Laura Shabott is not only an artist who has undergone what she calls “circuitous” life processes to find herself back at painting, drawing and figurative art, she is also, undoubtedly, an intuitive mark maker, a conduit for a glimmering network of centuries of artistic tradition in Provincetown and a person who greets each day boldly using her artistic voice.
She creates directly from life, transmuting with a fearless hand all that she’s absorbed, cutting visual planes with lucid intent. Bearing the art colony’s lineage in lightening strokes, her gestural paintings and drawings in gouache, charcoal and oil refresh what one may or may not know of the rich, abstract expressionist tradition on the Cape Cod peninsula. Shabott is constantly referencing a greater legacy: Hans Hofmann, Helen Frankenthaler, Robert Motherwell. These artists, who worked and lived where she works and lives, are pivotal to her practice. Accents of their processes, colors and approaches to form can be found in the fluency of her mark making.
And yet, while Shabott has been in town for quite some time, while her gifted artistry is rooted in concrete place and unshakable truth, her story is still one of return. There are inevitably voices that say we cannot be who we are and do what we would like to do, at any age, and she consciously refutes those voices by painting, and painting now, at this time in her life.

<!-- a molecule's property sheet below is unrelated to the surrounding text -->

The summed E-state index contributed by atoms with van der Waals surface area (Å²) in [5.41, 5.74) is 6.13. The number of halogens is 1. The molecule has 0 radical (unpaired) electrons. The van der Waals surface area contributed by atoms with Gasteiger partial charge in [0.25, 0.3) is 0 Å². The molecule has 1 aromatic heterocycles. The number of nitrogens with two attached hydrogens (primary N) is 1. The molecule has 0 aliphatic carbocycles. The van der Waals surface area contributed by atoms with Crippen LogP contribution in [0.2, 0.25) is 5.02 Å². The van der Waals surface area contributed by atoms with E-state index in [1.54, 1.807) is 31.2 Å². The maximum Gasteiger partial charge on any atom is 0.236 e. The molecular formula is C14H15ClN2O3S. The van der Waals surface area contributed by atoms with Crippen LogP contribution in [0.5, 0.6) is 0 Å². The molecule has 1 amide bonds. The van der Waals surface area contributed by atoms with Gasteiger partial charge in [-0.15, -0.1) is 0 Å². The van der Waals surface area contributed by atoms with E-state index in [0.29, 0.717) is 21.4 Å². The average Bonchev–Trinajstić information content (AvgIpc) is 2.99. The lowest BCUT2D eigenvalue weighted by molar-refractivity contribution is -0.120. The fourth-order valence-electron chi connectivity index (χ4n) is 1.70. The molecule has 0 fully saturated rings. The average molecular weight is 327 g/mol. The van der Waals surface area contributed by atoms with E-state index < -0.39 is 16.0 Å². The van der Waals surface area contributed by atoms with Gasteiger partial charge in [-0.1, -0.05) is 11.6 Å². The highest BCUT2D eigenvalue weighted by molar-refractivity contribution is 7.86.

At 61 years old, her response to the call of visual artistry succeeds 23 years in the performing and literary arts. Her first solo exhibition, “Returning: Gestural Oil Paintings,” opened at Four Eleven Gallery on August 31. Always a process-driven artist, Shabott trusts the time it has taken to arrive here. The show features new works celebrating her steadfast engagement with exhilarating experimentation, emboldening anyone who may be hesitant to begin or begin again.
Shabott trained at the School of the Museum of Fine Arts (SMFA) — now SMFA at Tufts — in Boston, pursuing interdisciplinary studies in studio art and theater. Taking the stage post-graduation, she integrated herself into the vital and diverse Provincetown art scene, performing with the Provincetown Community Theater and the Tennessee Williams Festival. Proximity to so many galvanized and inventive actors, authors and painters in the historic art colony was invigorating, she said, and her unending interest in the thriving cultural atmosphere inspired a regional-arts writing career in 2008. In 2015, she wrote an article for Artscope featuring the life and work of Paul Resika, now one of her major influences. The desire to resume an earnest painting practice on her own terms confronted her viscerally and with undeniable urgency. Shabott responded to the call, unwavering in her commitment.